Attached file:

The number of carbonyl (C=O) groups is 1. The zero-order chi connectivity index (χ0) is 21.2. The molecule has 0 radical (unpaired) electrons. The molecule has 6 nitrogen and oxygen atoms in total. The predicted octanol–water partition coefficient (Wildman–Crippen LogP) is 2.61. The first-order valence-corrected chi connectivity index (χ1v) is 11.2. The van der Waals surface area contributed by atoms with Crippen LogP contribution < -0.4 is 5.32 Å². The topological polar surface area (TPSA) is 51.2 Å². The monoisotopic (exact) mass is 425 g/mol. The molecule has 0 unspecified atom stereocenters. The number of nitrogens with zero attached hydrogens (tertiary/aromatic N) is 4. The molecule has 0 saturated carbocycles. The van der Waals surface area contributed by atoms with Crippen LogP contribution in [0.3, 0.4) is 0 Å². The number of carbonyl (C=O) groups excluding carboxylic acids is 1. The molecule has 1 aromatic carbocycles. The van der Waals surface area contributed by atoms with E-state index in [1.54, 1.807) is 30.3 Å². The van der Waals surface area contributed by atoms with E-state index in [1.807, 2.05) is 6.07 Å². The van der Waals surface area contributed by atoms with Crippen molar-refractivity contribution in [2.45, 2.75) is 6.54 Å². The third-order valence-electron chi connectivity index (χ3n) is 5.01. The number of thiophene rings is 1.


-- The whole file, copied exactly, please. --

The number of carbonyl (C=O) groups is 1. The zero-order chi connectivity index (χ0) is 21.2. The molecule has 0 radical (unpaired) electrons. The molecule has 6 nitrogen and oxygen atoms in total. The predicted octanol–water partition coefficient (Wildman–Crippen LogP) is 2.61. The first-order valence-corrected chi connectivity index (χ1v) is 11.2. The van der Waals surface area contributed by atoms with Crippen LogP contribution < -0.4 is 5.32 Å². The topological polar surface area (TPSA) is 51.2 Å². The monoisotopic (exact) mass is 425 g/mol. The molecule has 0 unspecified atom stereocenters. The number of nitrogens with zero attached hydrogens (tertiary/aromatic N) is 4. The molecule has 0 saturated carbocycles. The van der Waals surface area contributed by atoms with Crippen LogP contribution in [0.3, 0.4) is 0 Å². The number of carbonyl (C=O) groups excluding carboxylic acids is 1. The molecule has 1 aromatic carbocycles. The van der Waals surface area contributed by atoms with E-state index in [1.54, 1.807) is 30.3 Å². The van der Waals surface area contributed by atoms with E-state index in [1.807, 2.05) is 6.07 Å². The van der Waals surface area contributed by atoms with Crippen molar-refractivity contribution in [2.45, 2.75) is 6.54 Å². The third-order valence-electron chi connectivity index (χ3n) is 5.01. The number of thiophene rings is 1.